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Tuesday, April 14, 2009

Tuesday Tasting: Ten Beers for The Ages

Tuesday Tasting is a regular feature of Lyke2Drink that explores some of the best beers, wines and spirits on the market. This week we recall some great beers sampled in the last couple of weeks.

The life of a drink's journalist can be challenging. There's always a festival to attend, a sample to be tasted, an interview to complete and a deadline looming. Even your down time is spent "researching" new products. It's difficult to pass up a great beverage you know to try something that you have never had -- just so you can feed your blog or have something new to mention to an editor. The stakes are high. That product you have never tried can be a disappointment -- or it might be something to rave about. It is a gamble.

I will admit, there are benefits. The last couple of weeks are a great case in point. I've had some truly outstanding brews. Some sent to me as samples. Others I picked up at a great little beer shop in Asheville, N.C., called Bruisin' Ales, while a few were enjoyed with friends.

Brooklyn Local 2: I became a Grandfather two weeks ago when my daughter Brittany and her husband, Mike, had a daughter, Adelaide. After my daughter returned home from the hospital, she broke her nine month beer fast with this dark Belgian-style ale. This is a beer with a number of layers, thanks to several varieties of malts and hops, along with honey, sugar and citrus peel. Nice and tasty, with a smoothness that hides the 9 percent alcohol by volume. Kind of like a liquid Christmas fruitcake.

Samuel Adams Triple Bock 1994 and 1995 Vintages: To celebrate my Grandfatherness, my brother-in-law Darrin Pikarsky cracked open his private stash and brought out some 15 year old classics from the Boston Beer Co. I was amazed by the 1994 vintage. The maple syrup was still fresh and inviting. The beer poured dark brown and slightly cloudy, but most of the bottle was consumable. It had a sweet nose and overall was enjoyable. The 1995 was a bit thick and the alcohol quality was a little more up front. It had a fig and cocoa note. The cork on this one cracked on the way out and I think we just caught this bottle before it turned. Still very nice after 14 years in the blue bottle.

Duck-Rabbit Paul's Day Off: As the story goes, Paul Philippon the brewmaster at North Carolina's Duck-Rabbit Craft Brewery, took a few days off so the other brewers decide to have fun making what they call a Farmville dark ale that is "unfiltered, unpasteurized and unsupervised." The beer is brewed with seven different malts and is aged in oak barrels that formerly held 23-year-old Pappy Van Winkle Bourbon. The result is an immediate vanilla hit and a whiskey nose, but this mellow as the beer opens. Nice multiple layers of malt richness, some fudge and wood. A real nice limited edition beer.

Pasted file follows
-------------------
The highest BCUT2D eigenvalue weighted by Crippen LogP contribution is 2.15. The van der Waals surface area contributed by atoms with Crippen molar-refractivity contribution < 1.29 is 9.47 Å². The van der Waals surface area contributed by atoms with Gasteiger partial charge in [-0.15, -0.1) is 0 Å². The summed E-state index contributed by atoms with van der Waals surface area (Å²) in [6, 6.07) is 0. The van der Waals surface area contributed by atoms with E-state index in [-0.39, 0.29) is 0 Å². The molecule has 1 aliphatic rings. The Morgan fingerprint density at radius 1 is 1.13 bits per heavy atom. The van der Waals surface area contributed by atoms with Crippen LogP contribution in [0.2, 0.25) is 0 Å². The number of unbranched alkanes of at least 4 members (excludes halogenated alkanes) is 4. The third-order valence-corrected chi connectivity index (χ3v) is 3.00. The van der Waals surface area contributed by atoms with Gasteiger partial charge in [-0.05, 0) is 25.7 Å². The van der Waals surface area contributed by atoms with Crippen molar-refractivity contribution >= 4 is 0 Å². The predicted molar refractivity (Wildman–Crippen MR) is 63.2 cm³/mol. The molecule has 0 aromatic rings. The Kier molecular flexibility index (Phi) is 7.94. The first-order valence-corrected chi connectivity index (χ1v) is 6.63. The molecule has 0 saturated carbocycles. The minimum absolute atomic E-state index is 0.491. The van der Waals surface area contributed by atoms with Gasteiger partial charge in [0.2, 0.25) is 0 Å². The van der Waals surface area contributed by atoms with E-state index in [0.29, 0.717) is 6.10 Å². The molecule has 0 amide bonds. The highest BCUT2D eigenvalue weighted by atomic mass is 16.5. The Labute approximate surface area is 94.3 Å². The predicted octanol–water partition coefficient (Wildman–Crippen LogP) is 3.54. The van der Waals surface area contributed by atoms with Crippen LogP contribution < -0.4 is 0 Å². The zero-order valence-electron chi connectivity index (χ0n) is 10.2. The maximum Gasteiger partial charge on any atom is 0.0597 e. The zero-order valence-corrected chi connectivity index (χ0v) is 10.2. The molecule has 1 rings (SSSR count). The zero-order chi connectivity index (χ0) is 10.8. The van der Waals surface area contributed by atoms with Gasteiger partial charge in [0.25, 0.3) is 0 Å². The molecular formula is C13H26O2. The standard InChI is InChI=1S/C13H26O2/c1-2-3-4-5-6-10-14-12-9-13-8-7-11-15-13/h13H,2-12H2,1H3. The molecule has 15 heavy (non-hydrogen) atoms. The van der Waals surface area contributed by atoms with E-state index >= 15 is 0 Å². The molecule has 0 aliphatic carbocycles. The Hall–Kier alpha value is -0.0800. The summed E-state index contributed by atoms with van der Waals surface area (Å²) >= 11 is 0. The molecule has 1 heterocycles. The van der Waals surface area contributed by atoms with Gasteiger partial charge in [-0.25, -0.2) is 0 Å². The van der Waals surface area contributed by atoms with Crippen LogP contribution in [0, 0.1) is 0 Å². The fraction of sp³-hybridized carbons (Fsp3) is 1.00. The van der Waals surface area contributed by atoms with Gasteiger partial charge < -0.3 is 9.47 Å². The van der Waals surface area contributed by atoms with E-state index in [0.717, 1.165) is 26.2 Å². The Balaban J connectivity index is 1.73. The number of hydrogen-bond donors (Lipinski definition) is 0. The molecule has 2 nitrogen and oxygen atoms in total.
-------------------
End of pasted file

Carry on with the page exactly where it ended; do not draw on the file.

Scaldis Refermentee 75th Anniversary Amber Ale:: Golden amber color this beer is bright and fruity. Nice head bursts from the bottle and reduces down to a firm lacing cover. The 12 percent alcohol by volume content is clear, but not overpowering. Overall a great bottle to share with a couple of friends.

New Belgium Mothership Wit: This organic wheat beer is one of the more interesting wheat beers I have tasted in some time. Light yellow cloudy color, with a zesty citrus flavor bed. Slight hint of spice, but mainly crisp, clean and refreshing.

Pike Tandem Double Ale: This 7.5 percent Trappist-style ale is a dark, flavorful and rounded brew. There is a slight hint of the coriander used in the brewing and this has an overall semi-sweet chocolate note.

Pike Monk's Uncle Tripel Ale: This 9 percent alcohol by volume ale uses Westmalle yeast ands pours a nice golden color with a lacy head. There is an overall fruity background flavor to this brew with just a hint of honey.

Upstream Oak-Aged Tripel: Who knew they brewed beer like this in Nebraska? This beer pours a hazy reddish brown with a slightly citrus nose. The oak is clear and upfront in this beer. A subtle background sourness rounds out the package.

Cascade Apricot: Ripe apricots are added to a gueuze that has been on oak for eight months to form this brew. Hazy golden color, with a thin white head. Nice sourness that has clear bright spots from the fruit. A nice summer time treat. Lots of subtle oak character.

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